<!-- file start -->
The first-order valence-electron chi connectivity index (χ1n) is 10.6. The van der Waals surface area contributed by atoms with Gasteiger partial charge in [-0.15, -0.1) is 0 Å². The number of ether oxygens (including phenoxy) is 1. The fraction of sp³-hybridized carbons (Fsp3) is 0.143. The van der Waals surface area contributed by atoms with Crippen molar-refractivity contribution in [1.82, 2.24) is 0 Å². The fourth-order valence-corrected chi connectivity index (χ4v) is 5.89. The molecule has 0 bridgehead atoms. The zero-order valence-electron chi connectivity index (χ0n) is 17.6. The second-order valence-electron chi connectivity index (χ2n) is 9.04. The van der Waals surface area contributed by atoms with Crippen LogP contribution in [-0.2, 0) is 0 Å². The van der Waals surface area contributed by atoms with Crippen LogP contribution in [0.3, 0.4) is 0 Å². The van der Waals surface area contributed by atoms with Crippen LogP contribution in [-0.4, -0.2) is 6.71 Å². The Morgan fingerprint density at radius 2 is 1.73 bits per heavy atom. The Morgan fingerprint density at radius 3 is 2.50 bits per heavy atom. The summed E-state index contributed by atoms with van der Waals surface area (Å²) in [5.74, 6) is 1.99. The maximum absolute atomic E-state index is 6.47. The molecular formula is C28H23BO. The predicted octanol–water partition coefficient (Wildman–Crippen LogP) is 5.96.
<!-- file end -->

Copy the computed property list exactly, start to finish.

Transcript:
The first-order valence-electron chi connectivity index (χ1n) is 10.6. The van der Waals surface area contributed by atoms with Gasteiger partial charge in [-0.15, -0.1) is 0 Å². The number of ether oxygens (including phenoxy) is 1. The fraction of sp³-hybridized carbons (Fsp3) is 0.143. The van der Waals surface area contributed by atoms with Crippen molar-refractivity contribution in [1.82, 2.24) is 0 Å². The fourth-order valence-corrected chi connectivity index (χ4v) is 5.89. The molecule has 0 bridgehead atoms. The zero-order valence-electron chi connectivity index (χ0n) is 17.6. The second-order valence-electron chi connectivity index (χ2n) is 9.04. The van der Waals surface area contributed by atoms with Crippen LogP contribution in [-0.2, 0) is 0 Å². The van der Waals surface area contributed by atoms with Crippen LogP contribution in [0.3, 0.4) is 0 Å². The van der Waals surface area contributed by atoms with Crippen LogP contribution in [-0.4, -0.2) is 6.71 Å². The Morgan fingerprint density at radius 2 is 1.73 bits per heavy atom. The Morgan fingerprint density at radius 3 is 2.50 bits per heavy atom. The summed E-state index contributed by atoms with van der Waals surface area (Å²) in [5.74, 6) is 1.99. The maximum absolute atomic E-state index is 6.47. The molecular formula is C28H23BO. The predicted octanol–water partition coefficient (Wildman–Crippen LogP) is 5.96.